Helsinki, 23 March, 2006
Finns have successfully utilized the countryís northern location and hard, cold conditions by developing advanced technological know-how. The shortage of natural resources has made Finns masters in developing environmentally friendly technologies.
Climate issues and the availability of energy resources will in future concern all countries. Using energy resources without sustainable technology solutions has harmful effects on the environment. Of all technology markets, the environmental technology market is predicted to show most significant growth. The global market for environmental technology already exceeds EUR 600 billion, and the sector is expected grow 5-8 per cent per year, considerably more than the traditional industrial sectors.
Financially sustainable development supports future success. Taking environmental issues into account is an essential part of the Finnish way of working.
Finland has several times been ranked first in the World Economic Forumís environmental comparison. Finlandís strengths are its water and air quality, its high level of science and technology and the efficiency of its environmental administration. The WEF comparison covered 146 countries in 2005. The comparison ranks countries on the basis of the Environmental Sustainability Index (ESI).
According to the World Bankís most recent evaluation, published in March 2006, Finland ranks high in national wealth. One of the contributing factors is the quality and quantity of forests in Finland. In net terms, Finland does not consume its forests.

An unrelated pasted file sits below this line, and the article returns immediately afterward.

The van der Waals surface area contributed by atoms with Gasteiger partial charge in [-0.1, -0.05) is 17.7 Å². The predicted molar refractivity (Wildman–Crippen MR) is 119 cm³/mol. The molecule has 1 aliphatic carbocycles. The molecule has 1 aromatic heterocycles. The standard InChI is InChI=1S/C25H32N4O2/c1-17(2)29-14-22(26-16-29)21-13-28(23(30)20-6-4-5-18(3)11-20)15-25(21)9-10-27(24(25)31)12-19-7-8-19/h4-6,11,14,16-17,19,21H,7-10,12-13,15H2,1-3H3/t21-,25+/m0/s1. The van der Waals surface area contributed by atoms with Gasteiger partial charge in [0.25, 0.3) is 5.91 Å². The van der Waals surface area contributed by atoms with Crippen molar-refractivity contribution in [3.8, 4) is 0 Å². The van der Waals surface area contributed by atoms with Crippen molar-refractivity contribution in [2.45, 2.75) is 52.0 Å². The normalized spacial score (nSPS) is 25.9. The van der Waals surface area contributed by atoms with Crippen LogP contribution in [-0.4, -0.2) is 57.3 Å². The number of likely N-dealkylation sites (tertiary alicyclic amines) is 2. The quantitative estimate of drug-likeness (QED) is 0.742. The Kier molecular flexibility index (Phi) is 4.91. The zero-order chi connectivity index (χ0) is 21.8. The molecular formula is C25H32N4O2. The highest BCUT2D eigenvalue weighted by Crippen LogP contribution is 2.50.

In the near future, the growth in energy demand and the need to slow down climate change will further emphasize the importance of renewable energy resources. This trend is of primary importance to Finland because Finland is a pioneer in both utilizing bioenergy and developing bioenergy technology.
Forest Still a Success Factor for Finland
In the forest, energy and chemical industries the emphasis lies now and in the future on the overall utilization of bio raw materials as raw materials and energy, including liquid and gaseous fuels.
The 2005 Sustainability Report published by the Confederation of European Paper Industries (CEPI) shows that the paper industry is one of the most highly developed sectors in Europe in applying the principles of sustainable development. Examples of environmental, social and economic development mentioned in the report include commitment to sustainable forestry, work to prevent illegal logging, promoting recycling and the use of bioenergy.
For additional information see also:
- The CEPI Sustainability Report
- News on the WEF environmental comparison
- World Bank: Where is the wealth of nations Ė Measuring capital for the 21st century